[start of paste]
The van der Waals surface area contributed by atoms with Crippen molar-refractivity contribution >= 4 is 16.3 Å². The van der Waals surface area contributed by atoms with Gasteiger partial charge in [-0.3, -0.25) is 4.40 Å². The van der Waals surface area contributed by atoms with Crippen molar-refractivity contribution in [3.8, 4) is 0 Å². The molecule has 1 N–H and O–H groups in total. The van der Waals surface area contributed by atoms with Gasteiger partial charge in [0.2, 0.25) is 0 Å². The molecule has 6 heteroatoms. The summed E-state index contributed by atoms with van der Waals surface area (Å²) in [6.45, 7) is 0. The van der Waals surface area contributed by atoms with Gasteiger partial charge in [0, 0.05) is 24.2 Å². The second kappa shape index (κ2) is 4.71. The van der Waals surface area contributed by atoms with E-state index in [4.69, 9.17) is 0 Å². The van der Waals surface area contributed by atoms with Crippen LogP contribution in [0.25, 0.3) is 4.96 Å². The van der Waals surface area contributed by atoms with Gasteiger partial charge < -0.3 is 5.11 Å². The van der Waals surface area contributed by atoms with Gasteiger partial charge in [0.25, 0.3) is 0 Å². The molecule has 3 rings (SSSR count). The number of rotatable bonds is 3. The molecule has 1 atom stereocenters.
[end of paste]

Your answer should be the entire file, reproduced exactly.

The van der Waals surface area contributed by atoms with Crippen molar-refractivity contribution >= 4 is 16.3 Å². The van der Waals surface area contributed by atoms with Gasteiger partial charge in [-0.3, -0.25) is 4.40 Å². The van der Waals surface area contributed by atoms with Crippen molar-refractivity contribution in [3.8, 4) is 0 Å². The molecule has 1 N–H and O–H groups in total. The van der Waals surface area contributed by atoms with Gasteiger partial charge in [0.2, 0.25) is 0 Å². The molecule has 6 heteroatoms. The summed E-state index contributed by atoms with van der Waals surface area (Å²) in [6.45, 7) is 0. The van der Waals surface area contributed by atoms with Gasteiger partial charge in [0, 0.05) is 24.2 Å². The second kappa shape index (κ2) is 4.71. The van der Waals surface area contributed by atoms with E-state index in [4.69, 9.17) is 0 Å². The van der Waals surface area contributed by atoms with Crippen LogP contribution in [0.25, 0.3) is 4.96 Å². The van der Waals surface area contributed by atoms with Gasteiger partial charge < -0.3 is 5.11 Å². The van der Waals surface area contributed by atoms with Gasteiger partial charge in [0.25, 0.3) is 0 Å². The molecule has 3 rings (SSSR count). The number of rotatable bonds is 3. The molecule has 1 atom stereocenters.